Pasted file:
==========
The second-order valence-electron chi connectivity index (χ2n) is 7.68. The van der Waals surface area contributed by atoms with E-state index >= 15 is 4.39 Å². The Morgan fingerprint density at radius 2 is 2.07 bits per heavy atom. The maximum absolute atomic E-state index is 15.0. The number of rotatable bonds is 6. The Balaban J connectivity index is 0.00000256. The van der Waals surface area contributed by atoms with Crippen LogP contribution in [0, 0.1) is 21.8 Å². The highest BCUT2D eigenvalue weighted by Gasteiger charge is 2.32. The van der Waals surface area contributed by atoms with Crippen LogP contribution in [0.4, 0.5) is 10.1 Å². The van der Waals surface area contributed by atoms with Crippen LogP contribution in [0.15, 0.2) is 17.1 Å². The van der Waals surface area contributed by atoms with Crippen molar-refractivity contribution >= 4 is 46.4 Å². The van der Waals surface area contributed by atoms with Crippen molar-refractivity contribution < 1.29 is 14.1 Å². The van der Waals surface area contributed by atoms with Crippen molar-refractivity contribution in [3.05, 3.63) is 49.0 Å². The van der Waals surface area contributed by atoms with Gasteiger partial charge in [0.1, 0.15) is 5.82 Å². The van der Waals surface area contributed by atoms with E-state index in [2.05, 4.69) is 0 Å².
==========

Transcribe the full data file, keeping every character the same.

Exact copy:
The second-order valence-electron chi connectivity index (χ2n) is 7.68. The van der Waals surface area contributed by atoms with E-state index >= 15 is 4.39 Å². The Morgan fingerprint density at radius 2 is 2.07 bits per heavy atom. The maximum absolute atomic E-state index is 15.0. The number of rotatable bonds is 6. The Balaban J connectivity index is 0.00000256. The van der Waals surface area contributed by atoms with Crippen LogP contribution in [0, 0.1) is 21.8 Å². The highest BCUT2D eigenvalue weighted by Gasteiger charge is 2.32. The van der Waals surface area contributed by atoms with Crippen LogP contribution in [0.4, 0.5) is 10.1 Å². The van der Waals surface area contributed by atoms with Crippen LogP contribution in [0.15, 0.2) is 17.1 Å². The van der Waals surface area contributed by atoms with Crippen molar-refractivity contribution >= 4 is 46.4 Å². The van der Waals surface area contributed by atoms with Crippen molar-refractivity contribution < 1.29 is 14.1 Å². The van der Waals surface area contributed by atoms with Crippen molar-refractivity contribution in [3.05, 3.63) is 49.0 Å². The van der Waals surface area contributed by atoms with Gasteiger partial charge in [0.1, 0.15) is 5.82 Å². The van der Waals surface area contributed by atoms with E-state index in [2.05, 4.69) is 0 Å².